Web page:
State bailout of local pension funds would bring Illinois pension debt to $200B

Adam Schuster

Senior Director of Budget and Tax Research

Adam Schuster
September 10, 2019

State bailout of local pension funds would bring Illinois pension debt to $200B

Bailing out local governments’ underwater pension funds would exacerbate Illinois’ pension debt, inviting tax hikes on middle class Illinoisans.

If the state of Illinois bails out local pension funds, its total pension debt would grow to $200 billion, up from $137 billion today.

Chicago Mayor Lori Lightfoot has already floated the idea of a state bailout of Chicago pensions. But a bailout of local pension debt – Chicago included – would cause the state’s already massive annual budget deficits to explode, with pension contributions spiking by nearly 56%, or $5.67 billion, in fiscal year 2021. This would inevitably trigger tax hikes.

Illinois already spends more than 25% of its revenues on total pension costs. The state simply cannot afford to add local pension costs to the burden.

Official estimates currently peg Illinois’ combined local pension debt at around $63 billion, the majority of which is held by Chicago-related systems at $42 billion – making the city’s pension debt burden worse than that of 44 U.S. states.

Gov. J.B. Pritzker declined Lightfoot’s pension bailout request back in July. It’s not hard to see why: Illinois’ pension debt-to-revenue ratio – one gauge of a state’s ability to repay debt – is over 600%, the worst in U.S. history.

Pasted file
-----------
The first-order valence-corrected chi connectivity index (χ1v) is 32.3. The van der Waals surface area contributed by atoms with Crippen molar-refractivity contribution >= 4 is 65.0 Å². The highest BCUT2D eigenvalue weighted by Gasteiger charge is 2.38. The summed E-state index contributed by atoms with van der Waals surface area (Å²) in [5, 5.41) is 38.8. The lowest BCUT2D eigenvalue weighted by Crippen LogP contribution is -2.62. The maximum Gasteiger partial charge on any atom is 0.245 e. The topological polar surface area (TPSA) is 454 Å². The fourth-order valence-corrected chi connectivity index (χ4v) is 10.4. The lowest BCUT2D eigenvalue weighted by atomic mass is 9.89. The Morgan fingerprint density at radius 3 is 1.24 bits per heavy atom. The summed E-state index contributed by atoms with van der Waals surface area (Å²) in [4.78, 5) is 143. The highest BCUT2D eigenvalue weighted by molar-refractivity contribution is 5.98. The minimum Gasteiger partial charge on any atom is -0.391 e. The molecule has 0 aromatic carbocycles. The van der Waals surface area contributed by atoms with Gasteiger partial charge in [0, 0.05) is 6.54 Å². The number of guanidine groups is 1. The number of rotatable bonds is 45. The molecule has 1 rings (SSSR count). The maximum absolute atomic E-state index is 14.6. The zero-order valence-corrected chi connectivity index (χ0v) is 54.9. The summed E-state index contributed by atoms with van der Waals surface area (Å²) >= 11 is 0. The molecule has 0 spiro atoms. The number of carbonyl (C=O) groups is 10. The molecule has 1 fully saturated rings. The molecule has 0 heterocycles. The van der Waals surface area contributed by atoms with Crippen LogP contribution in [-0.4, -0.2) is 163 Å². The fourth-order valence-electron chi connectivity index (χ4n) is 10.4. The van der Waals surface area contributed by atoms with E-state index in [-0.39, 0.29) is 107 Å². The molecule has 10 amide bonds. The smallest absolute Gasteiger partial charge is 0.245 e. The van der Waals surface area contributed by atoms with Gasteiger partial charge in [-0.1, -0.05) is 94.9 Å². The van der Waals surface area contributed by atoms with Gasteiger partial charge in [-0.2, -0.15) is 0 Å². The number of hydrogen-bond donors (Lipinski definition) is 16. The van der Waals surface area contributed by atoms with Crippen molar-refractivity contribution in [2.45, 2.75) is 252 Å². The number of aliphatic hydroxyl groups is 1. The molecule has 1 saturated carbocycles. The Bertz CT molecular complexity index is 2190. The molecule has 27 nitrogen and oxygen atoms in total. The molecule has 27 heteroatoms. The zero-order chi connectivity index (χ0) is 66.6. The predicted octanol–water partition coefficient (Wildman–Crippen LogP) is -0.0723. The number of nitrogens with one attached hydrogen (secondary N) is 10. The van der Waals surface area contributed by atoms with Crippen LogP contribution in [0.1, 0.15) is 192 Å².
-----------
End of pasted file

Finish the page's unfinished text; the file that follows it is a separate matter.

Moreover, pension debt is the primary reason Illinois’ credit rating remains the worst in the nation. A bailout would almost certainly lead to a credit downgrade and further increase the cost of borrowing.

Some have suggested consolidation of pension funds and boards as a solution to the pension crisis. Consolidating pension funds can help make them more efficient, save some money on administrative fees to asset managers and potentially help the funds achieve higher asset returns. However, the prospect of consolidation also comes with risks. First, lawmakers could attempt to sell consolidation as a silver bullet solution when the reality is it would be only a small step in the right direction that does nothing to solve the underlying debt problem. Second, consolidation would likely be used as cover for a state bailout of local pension funds.

Soaring pension costs have impaired Illinois’ ability to invest in core services that residents value. Adding local pension costs to that burden is simply not feasible. Instead, Springfield must control those costs by leading the state toward constitutional pension reform that protects earned benefits while allowing reasonable adjustments to the growth of future, unearned benefits.

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